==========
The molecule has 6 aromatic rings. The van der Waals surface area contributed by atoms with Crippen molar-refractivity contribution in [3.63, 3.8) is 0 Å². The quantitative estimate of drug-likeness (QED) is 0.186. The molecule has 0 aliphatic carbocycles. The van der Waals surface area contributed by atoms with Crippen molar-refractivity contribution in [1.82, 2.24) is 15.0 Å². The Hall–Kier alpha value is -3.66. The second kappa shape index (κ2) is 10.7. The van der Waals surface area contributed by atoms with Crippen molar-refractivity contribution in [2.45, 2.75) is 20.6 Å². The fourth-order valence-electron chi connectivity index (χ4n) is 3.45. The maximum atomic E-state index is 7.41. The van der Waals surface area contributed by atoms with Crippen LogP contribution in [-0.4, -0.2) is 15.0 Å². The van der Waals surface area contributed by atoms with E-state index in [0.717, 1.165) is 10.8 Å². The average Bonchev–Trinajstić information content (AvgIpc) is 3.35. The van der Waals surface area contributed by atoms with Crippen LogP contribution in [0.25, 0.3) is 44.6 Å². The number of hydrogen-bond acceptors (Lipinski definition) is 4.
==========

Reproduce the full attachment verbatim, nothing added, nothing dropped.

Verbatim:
The molecule has 6 aromatic rings. The van der Waals surface area contributed by atoms with Crippen molar-refractivity contribution in [3.63, 3.8) is 0 Å². The quantitative estimate of drug-likeness (QED) is 0.186. The molecule has 0 aliphatic carbocycles. The van der Waals surface area contributed by atoms with Crippen molar-refractivity contribution in [1.82, 2.24) is 15.0 Å². The Hall–Kier alpha value is -3.66. The second kappa shape index (κ2) is 10.7. The van der Waals surface area contributed by atoms with Crippen molar-refractivity contribution in [2.45, 2.75) is 20.6 Å². The fourth-order valence-electron chi connectivity index (χ4n) is 3.45. The maximum atomic E-state index is 7.41. The van der Waals surface area contributed by atoms with Crippen LogP contribution in [-0.4, -0.2) is 15.0 Å². The van der Waals surface area contributed by atoms with E-state index in [0.717, 1.165) is 10.8 Å². The average Bonchev–Trinajstić information content (AvgIpc) is 3.35. The van der Waals surface area contributed by atoms with Crippen LogP contribution in [0.25, 0.3) is 44.6 Å². The number of hydrogen-bond acceptors (Lipinski definition) is 4.